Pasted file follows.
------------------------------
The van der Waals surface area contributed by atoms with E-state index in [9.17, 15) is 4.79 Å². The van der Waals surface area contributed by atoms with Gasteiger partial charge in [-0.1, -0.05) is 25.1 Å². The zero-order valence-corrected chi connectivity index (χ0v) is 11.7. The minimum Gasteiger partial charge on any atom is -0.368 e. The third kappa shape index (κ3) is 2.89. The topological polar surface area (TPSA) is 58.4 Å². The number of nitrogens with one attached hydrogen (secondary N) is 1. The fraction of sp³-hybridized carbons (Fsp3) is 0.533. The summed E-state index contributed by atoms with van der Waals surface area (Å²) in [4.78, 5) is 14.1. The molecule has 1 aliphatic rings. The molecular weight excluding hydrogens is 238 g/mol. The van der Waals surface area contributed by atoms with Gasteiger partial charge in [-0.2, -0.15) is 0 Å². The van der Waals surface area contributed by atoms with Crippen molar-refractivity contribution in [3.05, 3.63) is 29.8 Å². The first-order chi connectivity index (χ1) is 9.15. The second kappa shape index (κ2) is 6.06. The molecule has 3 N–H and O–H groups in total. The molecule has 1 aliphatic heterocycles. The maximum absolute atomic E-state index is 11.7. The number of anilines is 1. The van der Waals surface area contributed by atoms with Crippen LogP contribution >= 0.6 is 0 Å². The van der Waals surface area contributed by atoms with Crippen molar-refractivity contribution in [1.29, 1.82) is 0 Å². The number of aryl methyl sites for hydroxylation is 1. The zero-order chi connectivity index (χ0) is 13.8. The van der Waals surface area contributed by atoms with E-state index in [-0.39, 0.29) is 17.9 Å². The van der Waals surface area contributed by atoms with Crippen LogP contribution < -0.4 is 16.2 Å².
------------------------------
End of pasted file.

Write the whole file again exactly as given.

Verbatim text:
The van der Waals surface area contributed by atoms with E-state index in [9.17, 15) is 4.79 Å². The van der Waals surface area contributed by atoms with Gasteiger partial charge in [-0.1, -0.05) is 25.1 Å². The zero-order valence-corrected chi connectivity index (χ0v) is 11.7. The minimum Gasteiger partial charge on any atom is -0.368 e. The third kappa shape index (κ3) is 2.89. The topological polar surface area (TPSA) is 58.4 Å². The number of nitrogens with one attached hydrogen (secondary N) is 1. The fraction of sp³-hybridized carbons (Fsp3) is 0.533. The summed E-state index contributed by atoms with van der Waals surface area (Å²) in [4.78, 5) is 14.1. The molecule has 1 aliphatic rings. The molecular weight excluding hydrogens is 238 g/mol. The van der Waals surface area contributed by atoms with Gasteiger partial charge in [-0.2, -0.15) is 0 Å². The van der Waals surface area contributed by atoms with Crippen molar-refractivity contribution in [3.05, 3.63) is 29.8 Å². The first-order chi connectivity index (χ1) is 9.15. The second kappa shape index (κ2) is 6.06. The molecule has 3 N–H and O–H groups in total. The molecule has 1 aliphatic heterocycles. The maximum absolute atomic E-state index is 11.7. The number of anilines is 1. The van der Waals surface area contributed by atoms with Crippen LogP contribution >= 0.6 is 0 Å². The van der Waals surface area contributed by atoms with Crippen molar-refractivity contribution in [1.29, 1.82) is 0 Å². The number of aryl methyl sites for hydroxylation is 1. The zero-order chi connectivity index (χ0) is 13.8. The van der Waals surface area contributed by atoms with E-state index in [-0.39, 0.29) is 17.9 Å². The van der Waals surface area contributed by atoms with Crippen LogP contribution < -0.4 is 16.2 Å².